Wednesday, 22 August 2012

Vials, Boxes and Envelopes: De Mortillet's Storage System

As we come to the end of the project and the amulets are nearly ready to be put into storage, I thought it would be interesting to reflect on some of de Mortillet's own storage methods and how they differ from those we use in the Museum today. At first glance the containers that he stored some amulets in appear to be utterly random, perhaps things that he simply had lying around his office or house. However, on closer inspection, you begin to ask, 'are they'?

Some amulets have been stored in cardboard pen-nib boxes. For example, this one contained ten discs of bread or ‘small loaves’ with religious figures moulded onto them from Copacabana in Bolivia. You can easily imagine that de Mortillet would have had several pen-nib boxes on his desk. In addition, they are well suited to housing small amulets!

1985.52.1735. 1-.10 © Pitt Rivers Museum 

We've also found a number of amulets inside envelopes, such as this one here, addressed to ‘Monsieur A, de Mortillet’ written in beautiful handwriting and with a wonderful stamp on it. The envelope contains a religious picture made from daisies and wood from the hazel tree where Christ appeared to St. Margaret Mary of Alacoque. Again, it's more than likely that de Mortillet would have had an abundance of old envelops that he could slip amulets into.

1985.52.2693 © Pitt Rivers Museum

However, it's striking how many pharmaceutical or medicinal boxes and glass vials de Mortillet used as storage containers, and I would suggest that this is significant. Many of the amulets in the collection have medicinal qualities and have connections with health issues. Therefore, the choice of these objects to store some of the amulets becomes less random, even though the objects are not directly related to the containers they are stored in. We can only guess at what de Mortillet’s actual intentions were. 

Firstly, lots of objects are stored in glass test tubes, vials or jars. This test tube with a cork stopper contains seven fragments of shell from Algeria. 

1985.52.190 .1-.7 © Pitt Rivers Museum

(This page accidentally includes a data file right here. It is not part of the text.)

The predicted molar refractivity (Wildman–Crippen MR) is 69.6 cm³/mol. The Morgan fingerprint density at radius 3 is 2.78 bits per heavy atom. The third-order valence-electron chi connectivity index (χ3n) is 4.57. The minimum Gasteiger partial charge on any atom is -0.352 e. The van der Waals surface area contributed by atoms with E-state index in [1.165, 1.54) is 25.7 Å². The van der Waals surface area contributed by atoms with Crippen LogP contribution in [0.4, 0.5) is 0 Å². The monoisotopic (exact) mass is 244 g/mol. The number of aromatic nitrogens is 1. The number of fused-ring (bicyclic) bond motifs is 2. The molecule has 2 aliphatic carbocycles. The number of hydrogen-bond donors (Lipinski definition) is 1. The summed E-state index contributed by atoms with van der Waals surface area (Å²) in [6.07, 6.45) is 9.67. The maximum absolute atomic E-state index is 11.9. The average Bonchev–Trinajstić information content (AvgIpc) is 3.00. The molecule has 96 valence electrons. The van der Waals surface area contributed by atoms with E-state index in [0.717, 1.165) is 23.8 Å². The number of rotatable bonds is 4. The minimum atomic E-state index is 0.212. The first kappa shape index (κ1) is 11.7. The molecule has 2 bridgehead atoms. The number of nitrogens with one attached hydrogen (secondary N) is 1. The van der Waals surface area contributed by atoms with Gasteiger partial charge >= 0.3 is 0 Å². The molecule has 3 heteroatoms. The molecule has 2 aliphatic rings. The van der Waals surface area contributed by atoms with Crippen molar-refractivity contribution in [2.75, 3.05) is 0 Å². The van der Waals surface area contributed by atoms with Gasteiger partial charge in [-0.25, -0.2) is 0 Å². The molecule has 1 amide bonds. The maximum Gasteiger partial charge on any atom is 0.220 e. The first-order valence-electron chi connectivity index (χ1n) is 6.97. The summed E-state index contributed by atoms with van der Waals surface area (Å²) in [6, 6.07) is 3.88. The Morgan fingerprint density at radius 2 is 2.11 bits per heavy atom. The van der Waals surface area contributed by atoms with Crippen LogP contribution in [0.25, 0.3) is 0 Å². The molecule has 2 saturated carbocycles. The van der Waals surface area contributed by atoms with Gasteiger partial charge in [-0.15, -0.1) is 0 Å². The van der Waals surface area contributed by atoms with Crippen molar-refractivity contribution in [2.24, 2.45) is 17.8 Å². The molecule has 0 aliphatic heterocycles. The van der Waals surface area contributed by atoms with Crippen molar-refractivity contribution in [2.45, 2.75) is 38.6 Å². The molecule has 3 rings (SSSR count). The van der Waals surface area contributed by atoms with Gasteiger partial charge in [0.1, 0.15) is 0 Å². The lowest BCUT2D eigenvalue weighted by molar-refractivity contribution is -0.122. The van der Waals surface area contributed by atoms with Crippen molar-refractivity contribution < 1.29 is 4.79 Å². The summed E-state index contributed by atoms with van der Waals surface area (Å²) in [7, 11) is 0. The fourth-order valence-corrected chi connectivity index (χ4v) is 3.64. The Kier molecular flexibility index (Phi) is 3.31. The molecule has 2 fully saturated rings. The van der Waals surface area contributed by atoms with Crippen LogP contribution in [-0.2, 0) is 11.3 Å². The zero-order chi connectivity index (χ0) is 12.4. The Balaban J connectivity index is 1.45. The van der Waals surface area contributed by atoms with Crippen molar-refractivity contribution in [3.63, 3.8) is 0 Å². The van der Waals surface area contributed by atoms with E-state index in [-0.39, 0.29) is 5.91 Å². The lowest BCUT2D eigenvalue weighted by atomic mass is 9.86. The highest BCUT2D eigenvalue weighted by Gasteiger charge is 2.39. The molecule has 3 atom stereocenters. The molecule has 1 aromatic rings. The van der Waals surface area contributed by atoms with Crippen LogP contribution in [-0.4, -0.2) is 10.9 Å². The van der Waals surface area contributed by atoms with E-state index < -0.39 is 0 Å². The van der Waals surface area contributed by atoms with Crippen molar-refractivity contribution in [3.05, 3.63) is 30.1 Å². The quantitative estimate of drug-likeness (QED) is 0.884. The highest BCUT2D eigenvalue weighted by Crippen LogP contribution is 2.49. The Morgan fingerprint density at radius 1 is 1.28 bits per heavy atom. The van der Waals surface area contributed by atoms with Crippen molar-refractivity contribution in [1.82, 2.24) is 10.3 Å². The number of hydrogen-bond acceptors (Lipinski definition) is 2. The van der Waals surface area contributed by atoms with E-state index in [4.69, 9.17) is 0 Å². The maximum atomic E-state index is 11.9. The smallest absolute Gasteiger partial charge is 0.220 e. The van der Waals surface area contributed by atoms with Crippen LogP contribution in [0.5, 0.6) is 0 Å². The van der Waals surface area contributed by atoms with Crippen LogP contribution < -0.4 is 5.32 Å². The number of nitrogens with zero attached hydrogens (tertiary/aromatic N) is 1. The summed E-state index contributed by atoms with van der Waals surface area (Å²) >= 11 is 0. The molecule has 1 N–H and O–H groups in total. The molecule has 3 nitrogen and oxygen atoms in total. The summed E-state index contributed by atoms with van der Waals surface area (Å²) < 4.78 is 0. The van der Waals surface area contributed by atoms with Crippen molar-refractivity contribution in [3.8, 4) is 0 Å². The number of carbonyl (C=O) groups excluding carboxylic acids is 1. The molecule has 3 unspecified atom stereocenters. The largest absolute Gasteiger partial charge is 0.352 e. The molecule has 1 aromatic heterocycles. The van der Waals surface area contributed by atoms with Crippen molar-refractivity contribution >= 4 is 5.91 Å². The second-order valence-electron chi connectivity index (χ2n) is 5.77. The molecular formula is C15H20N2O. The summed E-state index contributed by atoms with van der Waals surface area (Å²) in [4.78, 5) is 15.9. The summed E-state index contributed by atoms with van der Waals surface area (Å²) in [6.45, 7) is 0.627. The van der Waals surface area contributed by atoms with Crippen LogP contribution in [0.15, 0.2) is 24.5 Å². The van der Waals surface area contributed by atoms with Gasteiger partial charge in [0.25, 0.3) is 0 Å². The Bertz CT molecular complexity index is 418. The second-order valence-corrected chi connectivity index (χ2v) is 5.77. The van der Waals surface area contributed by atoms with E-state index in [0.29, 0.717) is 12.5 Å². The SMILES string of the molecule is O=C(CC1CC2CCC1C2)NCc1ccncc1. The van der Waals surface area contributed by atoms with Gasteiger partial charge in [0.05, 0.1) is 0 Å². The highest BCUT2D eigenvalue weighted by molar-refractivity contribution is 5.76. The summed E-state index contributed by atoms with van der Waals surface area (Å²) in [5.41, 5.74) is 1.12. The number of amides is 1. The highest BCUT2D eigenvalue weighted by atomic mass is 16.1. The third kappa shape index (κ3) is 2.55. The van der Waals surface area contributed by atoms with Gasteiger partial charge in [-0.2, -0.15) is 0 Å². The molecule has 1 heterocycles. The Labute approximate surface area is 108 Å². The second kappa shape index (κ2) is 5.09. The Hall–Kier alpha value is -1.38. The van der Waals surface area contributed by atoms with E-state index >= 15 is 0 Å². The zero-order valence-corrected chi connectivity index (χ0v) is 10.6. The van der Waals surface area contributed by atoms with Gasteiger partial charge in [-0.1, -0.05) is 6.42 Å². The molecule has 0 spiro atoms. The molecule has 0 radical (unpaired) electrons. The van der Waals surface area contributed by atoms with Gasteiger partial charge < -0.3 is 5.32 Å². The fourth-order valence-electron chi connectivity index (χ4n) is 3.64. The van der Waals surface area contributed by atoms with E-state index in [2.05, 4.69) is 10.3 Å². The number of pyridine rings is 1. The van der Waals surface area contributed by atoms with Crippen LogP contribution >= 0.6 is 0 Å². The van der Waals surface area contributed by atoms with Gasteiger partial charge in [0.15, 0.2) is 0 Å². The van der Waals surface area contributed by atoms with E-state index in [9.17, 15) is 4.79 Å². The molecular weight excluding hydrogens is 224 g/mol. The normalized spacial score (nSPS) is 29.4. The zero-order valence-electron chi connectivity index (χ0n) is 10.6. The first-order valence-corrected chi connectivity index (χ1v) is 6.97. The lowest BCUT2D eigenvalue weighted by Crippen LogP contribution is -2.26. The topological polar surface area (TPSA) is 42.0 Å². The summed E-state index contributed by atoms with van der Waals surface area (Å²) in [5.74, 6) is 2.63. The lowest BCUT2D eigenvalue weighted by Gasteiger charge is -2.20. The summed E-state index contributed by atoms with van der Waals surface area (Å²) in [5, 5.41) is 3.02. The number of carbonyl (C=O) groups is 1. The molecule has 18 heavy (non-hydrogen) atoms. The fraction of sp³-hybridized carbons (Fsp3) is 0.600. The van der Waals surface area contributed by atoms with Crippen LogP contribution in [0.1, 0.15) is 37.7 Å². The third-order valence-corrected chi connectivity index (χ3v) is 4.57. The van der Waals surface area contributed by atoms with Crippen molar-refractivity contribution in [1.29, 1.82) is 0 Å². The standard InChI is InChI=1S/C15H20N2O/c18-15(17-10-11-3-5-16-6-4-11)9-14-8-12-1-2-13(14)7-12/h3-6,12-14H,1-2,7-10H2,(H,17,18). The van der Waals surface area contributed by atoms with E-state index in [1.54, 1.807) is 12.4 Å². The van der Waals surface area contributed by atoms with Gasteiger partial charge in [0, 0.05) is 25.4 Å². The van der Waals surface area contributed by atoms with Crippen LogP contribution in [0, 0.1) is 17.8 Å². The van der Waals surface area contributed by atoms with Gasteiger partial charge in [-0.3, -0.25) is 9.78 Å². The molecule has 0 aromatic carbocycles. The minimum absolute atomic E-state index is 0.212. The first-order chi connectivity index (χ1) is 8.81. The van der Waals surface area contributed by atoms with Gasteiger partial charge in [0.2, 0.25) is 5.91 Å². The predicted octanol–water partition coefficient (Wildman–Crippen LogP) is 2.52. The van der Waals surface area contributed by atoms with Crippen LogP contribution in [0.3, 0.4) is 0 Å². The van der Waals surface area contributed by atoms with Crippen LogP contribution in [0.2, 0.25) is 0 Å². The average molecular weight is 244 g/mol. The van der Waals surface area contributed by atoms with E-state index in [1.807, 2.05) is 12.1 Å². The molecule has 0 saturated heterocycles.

And this glass 'Grains de Vals' jar contains lead pellets from the Holy Land, yet it would originally have contained herbal medicine for constipation. Grains de Vals have been a used as medicine for a long time (as both the jar and this advertisement from 1934 suggest), and they are still sold today. 

1985.52.2279 © Pitt Rivers Museum
Grains de vals, 1934 (Wikimedia Commons)

Lastly, de Mortillet used various boxes and tins that once contained medicine or cures for various ailments, and which now are very sought after 'vintage' items. For example, there is a cardboard liquorice paste (Pâte de Réglisse) box containing a clay plaque described in the catalogue as a medieval wizard’s talisman. The label translates as: 

'Liquorice Florent. Vanilla flavoured liquorice paste. Delicious tasting, this paste facilitates digestion and expectoration. It cures colds, hoarseness, influenza, stomach upsets and effectively combats ailments of the chest. Made in the great liquorice factory of Cantarel - Avignon (France).'

1985.52.1064 © Pitt Rivers Museum

There is also a ‘Le Rénïol’ metal tin containing eleven iron pyrite crystals. The box would originally have contained pills or small pastilles for a head cold made up by 'PHARMACIE RENGNIEZ, 56 Rue de Passy, Paris'.

1985.52.2337 © Pitt Rivers Museum

We use different packing practices in the Museum today to ensure that objects are stored in a stable environment. The amulets are stored in acid-free boxes, which are lined with jiffy foam (a neutral packing material). Each amulet is placed in it’s own individual sealable plastic bag, which can also be lined with jiffy foam if an object is a little bit fragile. We stack the objects in the boxes with the heaviest items at the bottom, and it’s important not to overfill them. It is essential to label each box and to make a corresponding note about the location of each object on the computer database so that we always know where it is and it can be found easily. 

De Mortillet amulet boxes in the Museum's on-site store room

De Mortillet used a range of containers to house the amulets he collected. They often seem merely random or expedient, but they are incredibly interesting objects in their own right and some are visually very appealing. On one level they provide insight into the type of things, especially pharmaceutical items, common to French households at the time. But on another level, if the use of these medical boxes and glass vials was intentional, perhaps de Mortillet was trying to say something much more significant? Discovering what his intentions were might help us to understand more about his motivations for collecting certain objects. 


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